interesting article on caching with Aspect-Oriented Programming
was just
published on TheServerSide, and while it does a decent job at benchmarking and
describing the infrastructure, I have a few issues with some of the
aspect-related material it covers.

Here are a few comments:

it’s not easy to turn caching on or off dynamically when it’s part of your business logic

It should be configurable externally.  You don’t need AOP to branch
conditionally and disable (or alter) your caching logic at runtime.  Most
of the EJB and web containers that I know have been providing this kind of
functionality in XML files for quite a while.

it’s not easy to turn caching on or off dynamically when it’s part of your business logic

True, so it’s quite surprising that Srini’s own solution still falls in this
trap anyway (see below).

The cached data is released from memory (purged), by implementing a
pre-defined eviction policy, when the data is no longer needed.

I disagree with the "pre-defined" (sic) part.  Eviction policies should
absolutely be configurable at runtime, even more so than caching activation
itself.  Adjusting the eviction policy is a big part of fine-tuning and
optimizing an application, and you need as much flexibility in terms of
strategies (round-robin, last used first, timeouts, evict biggest first, etc…)
as possible.

Except for these points, Srini does a good job at framing the overall problem
and he makes a convincing case to use AOP for caching.  However, caching
with AOP is a very complicated thing to achieve, and a couple of
years ago, I offered an AOP
caching challenge
that turned out to to be much harder to solve than
everybody thought initially (including myself).

Srini’s pointcut is the following:

List around(String productGroup) : getInterestRates(productGroup) {

The problem with this approach is that it explicitly
references a method in the business code.

Not only is this dangerous
because you are increasing the coupling in your code (and I’m assuming that
refactoring will take care of modifying the aspect, should you decide to rename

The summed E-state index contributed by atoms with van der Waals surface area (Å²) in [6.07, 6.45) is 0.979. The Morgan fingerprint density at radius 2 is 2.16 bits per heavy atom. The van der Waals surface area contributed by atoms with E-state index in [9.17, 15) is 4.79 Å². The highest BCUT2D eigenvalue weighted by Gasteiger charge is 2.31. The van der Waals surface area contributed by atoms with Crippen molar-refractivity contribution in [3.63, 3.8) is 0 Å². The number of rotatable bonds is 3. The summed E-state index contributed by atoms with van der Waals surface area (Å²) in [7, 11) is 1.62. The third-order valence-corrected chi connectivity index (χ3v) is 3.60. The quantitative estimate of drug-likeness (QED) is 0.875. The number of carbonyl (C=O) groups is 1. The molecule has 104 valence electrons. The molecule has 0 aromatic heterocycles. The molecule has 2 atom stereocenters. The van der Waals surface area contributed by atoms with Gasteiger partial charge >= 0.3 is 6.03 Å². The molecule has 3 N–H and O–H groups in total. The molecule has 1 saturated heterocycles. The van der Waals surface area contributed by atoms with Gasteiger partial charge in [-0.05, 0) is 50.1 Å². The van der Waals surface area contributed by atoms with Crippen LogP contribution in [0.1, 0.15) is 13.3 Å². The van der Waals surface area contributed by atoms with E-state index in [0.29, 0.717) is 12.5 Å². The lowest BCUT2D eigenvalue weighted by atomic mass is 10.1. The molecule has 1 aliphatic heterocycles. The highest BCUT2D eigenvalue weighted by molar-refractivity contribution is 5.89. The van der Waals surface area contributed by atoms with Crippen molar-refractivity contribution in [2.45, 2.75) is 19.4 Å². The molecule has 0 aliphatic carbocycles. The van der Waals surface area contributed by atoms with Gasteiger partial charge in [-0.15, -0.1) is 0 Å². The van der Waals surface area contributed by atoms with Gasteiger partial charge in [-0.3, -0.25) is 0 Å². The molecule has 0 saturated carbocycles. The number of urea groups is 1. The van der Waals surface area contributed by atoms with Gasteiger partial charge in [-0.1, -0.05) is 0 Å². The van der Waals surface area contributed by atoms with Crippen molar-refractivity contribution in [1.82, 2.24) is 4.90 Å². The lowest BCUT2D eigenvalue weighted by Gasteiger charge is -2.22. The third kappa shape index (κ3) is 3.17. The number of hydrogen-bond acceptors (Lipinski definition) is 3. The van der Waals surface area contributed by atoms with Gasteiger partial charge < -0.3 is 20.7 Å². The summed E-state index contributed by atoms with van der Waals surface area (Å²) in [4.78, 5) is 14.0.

or modify the getInterestRates() method), but it’s actually impossibly to scale. 
As the number of methods you want to cache increases, you need to remember to
update the pointcut to include the newcomers, and this will clearly fall apart
very quickly.

Srini is falling in the same trap as the people who tried to solve the AOP
Caching Challenge fell into:  not enough abstraction, too much coupling.

As Srini said himself above, caching is completely independent of domains,
and this fact should be reflected in the pointcuts you use.  The above
pointcut is not independent from the domain model it applies to.

You should be
able to determine a trait that "methods that can be cached" share and use this
as your pointcut.  I can think of two ways to solve this problem:

  • Decide that any method that takes a string as a key and returns a value
    can be cached (potentially dangerous since you could get false positives,
    but this could be alleviated with naming conventions).
  • Use annotations to indicate when a method can be cached.

I think the annotation-based solution is the best compromise in this case,
since it makes you independent of naming conventions and doesn’t require any
modification of your pointcuts as your code base grows.  Also, the burden
on developers is minimal since all they need to remember is to add an annotation
whenever a method can be cached.

You can also imagine more annotation schemes that would allow for a better
partitioning of your caching:

@Cacheable(category = "datasources")
public DataSource getDataSource(String driverName);
@Cacheable(category = "db.accounts")  // "use the cache for rows in table ACCOUNTS"
public Account findAccount(String customerName);

Jonas and Alex, from AspectWerkz, and Ramnivas Laddad, the author of "AspectJ
in action" have published a
articles on annotation-based AOP with AspectJ/AspectWerkz
which I strongly recommend.

Regardless, this is an interesting contribution to the problem of AOP-based
caching in general, but it goes to prove — again — that even two years later,
we still haven’t quite figured how to solve this problem optimally.